Friday, October 26, 2018

Friday Ramble Before Samhain/Halloween

Here we are again, nearing Samhain/Halloween, possibly my favorite festive interval in the whole turning year.

On morning walks, there's a chill in the air that cannot be ignored. Daylight arrives later with every passing day, and dusk makes an earlier appearance, village street lamps turning themselves on one by one, hours before they used to. The shorter days and longer nights are all too apparent to a crone's fierce and gimlet eye, at least to this crone's eye. How did we get here so swiftly?

The last days of October have a fleeting beauty all their own. In the greater, wider and more rural world, crops and fruit have been gathered in and stored, farm animals tucked into barns, stables and coops for the long white season. Rail fences wear frost crystals, and nearby field grasses crunch pleasingly underfoot. Foliage has already turned color and much of it has fallen, but the great oaks on my favorite hill are reluctant to part with their summer finery and are hanging on to every leaf. A north wind scours the wooded slopes and sweeps fallen fragments into rustling drifts and heaps. Native wild things are frantically topping up their winter larders and preparing warm burrows for winter. The air is spicy and carries the promise of deep cold days to come.

This Gaelic festival (and cross quarter day) marks “summer's end', and the beginning of the dark half of the year. According to the old Celtic two-fold division of the year, summer was the interval between Beltane and Samhain, and winter the interval from Samhain to Beltane. It was also the gate between one year and another. For the ancestors, the old year ended at sunset on October 31, and a brand new year danced into being.

Some of us love spooky "stuff", the fey, mysterious and unknown, the old ways. A few of us have Goth aspirations, like Halloween "clobber" and dressing up. Others are fascinated by the myriad ways in which the human species has marked the passage of time over the centuries. The cyclical and festival observances that demarcated ancient notions of time represented pivotal cosmic points, fey intervals when the natural order dissolved back into primordial chaos for a brief unruly fling before regenerating itself, burnished and newly ordered for another journey through the seasons. All the old festivals celebrate the cyclical nature of existence, but Samhain/Halloween does so more than any other.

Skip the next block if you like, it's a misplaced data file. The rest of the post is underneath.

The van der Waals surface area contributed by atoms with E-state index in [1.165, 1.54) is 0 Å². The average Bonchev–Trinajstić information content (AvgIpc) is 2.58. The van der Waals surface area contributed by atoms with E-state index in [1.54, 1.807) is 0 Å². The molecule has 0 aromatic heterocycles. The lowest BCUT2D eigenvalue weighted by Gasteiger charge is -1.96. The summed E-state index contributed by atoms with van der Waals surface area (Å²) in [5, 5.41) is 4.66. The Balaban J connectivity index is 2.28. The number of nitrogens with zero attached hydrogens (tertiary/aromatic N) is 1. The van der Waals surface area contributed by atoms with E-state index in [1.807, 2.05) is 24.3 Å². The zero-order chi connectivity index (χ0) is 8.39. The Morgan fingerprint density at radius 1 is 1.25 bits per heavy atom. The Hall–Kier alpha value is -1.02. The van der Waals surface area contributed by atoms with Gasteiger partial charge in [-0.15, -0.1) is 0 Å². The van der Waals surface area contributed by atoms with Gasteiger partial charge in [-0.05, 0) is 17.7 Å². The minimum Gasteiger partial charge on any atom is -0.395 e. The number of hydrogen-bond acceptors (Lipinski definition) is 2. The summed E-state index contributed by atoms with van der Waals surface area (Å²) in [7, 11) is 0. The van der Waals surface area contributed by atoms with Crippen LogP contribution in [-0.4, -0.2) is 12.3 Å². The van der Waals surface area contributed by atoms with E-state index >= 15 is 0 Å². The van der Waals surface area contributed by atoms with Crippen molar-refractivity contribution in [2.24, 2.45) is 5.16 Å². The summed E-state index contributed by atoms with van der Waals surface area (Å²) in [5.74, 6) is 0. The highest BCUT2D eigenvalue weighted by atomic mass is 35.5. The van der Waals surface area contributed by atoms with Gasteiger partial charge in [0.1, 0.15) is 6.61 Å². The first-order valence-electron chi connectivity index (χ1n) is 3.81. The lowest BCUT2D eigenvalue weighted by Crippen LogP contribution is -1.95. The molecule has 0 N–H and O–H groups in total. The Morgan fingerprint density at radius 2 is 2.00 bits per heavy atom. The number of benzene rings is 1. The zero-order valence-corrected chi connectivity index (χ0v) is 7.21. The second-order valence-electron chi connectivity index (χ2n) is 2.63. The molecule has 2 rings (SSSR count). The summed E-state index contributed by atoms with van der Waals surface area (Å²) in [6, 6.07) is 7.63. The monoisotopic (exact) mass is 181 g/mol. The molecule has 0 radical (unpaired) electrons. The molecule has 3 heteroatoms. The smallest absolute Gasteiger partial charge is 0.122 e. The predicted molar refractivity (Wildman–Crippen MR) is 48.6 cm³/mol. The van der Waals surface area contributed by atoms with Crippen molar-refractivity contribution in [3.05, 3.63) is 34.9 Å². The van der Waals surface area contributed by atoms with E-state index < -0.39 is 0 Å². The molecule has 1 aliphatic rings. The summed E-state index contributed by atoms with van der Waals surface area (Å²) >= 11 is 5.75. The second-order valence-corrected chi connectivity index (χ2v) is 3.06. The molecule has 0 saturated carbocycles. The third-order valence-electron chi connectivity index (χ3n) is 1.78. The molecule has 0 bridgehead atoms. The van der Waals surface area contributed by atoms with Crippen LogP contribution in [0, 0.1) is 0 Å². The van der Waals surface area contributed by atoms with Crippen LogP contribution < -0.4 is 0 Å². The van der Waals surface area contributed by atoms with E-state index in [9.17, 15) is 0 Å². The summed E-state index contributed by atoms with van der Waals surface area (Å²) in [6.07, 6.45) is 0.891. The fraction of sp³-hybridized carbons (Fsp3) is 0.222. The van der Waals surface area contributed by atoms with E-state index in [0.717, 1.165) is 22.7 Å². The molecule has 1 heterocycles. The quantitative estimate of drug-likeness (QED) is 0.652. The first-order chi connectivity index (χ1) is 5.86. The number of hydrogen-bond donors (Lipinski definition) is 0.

A handful of dearly loved friends and traveling companions have passed beyond the fields we know in the last year or two. They were some of the wisest and strongest spirits I have ever known, and places will be set for them at our table next Wednesday evening. They walked through this world loving it fiercely, appreciating its grandeur, grace and reciprocity, cherishing its innate abundance and wildness. Lit from within, they fairly blazed with life and passion wherever they went, and they lighted up every room they entered. Somewhere beyond the here and the now, they are still alight, and I have to remember that.

Three cheers for trick-or-treating, tiny guisers and goblins on the threshold. What's not to love about witches, ghosts and goblins, grinning jack-o-lanterns, the colors orange and black? As I dole out treats to wee neighborhood friends next week, I will be reflecting on the old year and tucking it away under a blanket of fallen maple leaves. I will be thinking good thoughts about the cycle that is coming into being and trying to remember that endings and beginnings are natural parts of earthly existence and not something to be feared.
Happy Samhain, or Halloween, bright blessings to you and your clan. Happy New Year! May your jack-o-lanterns glow brightly next week, and throngs of tiny costumed guests attend your threshold. May your home be a place of warmth and light, your hearth a haven from things that go bump in the night. May there be laughter and merriment at your door, music and fellowship in abundance. May all good things come to you and your clan.


Wendi said...

Thanks for this. I love seeing things through your eyes.

Barbara Rogers said...

You've covered everything so well here...and I feel dazed and remiss that I have no decorations (well, one tiny pumpkin) for the holy days of Samhain. I think today will be the day I finally get something done about this! Thanks for reminding me of the spirits of those who have gone before...their light still shining fiercely somewhere/somehow. Very comforting.

Anonymous said...

I love your description of the changing seasons. Just yesterday I was thinking that we don't put up any Halloween decorations. When I looked out the window I saw all the spider webs woven along our front yard fence and realized that the spiders had done it for us!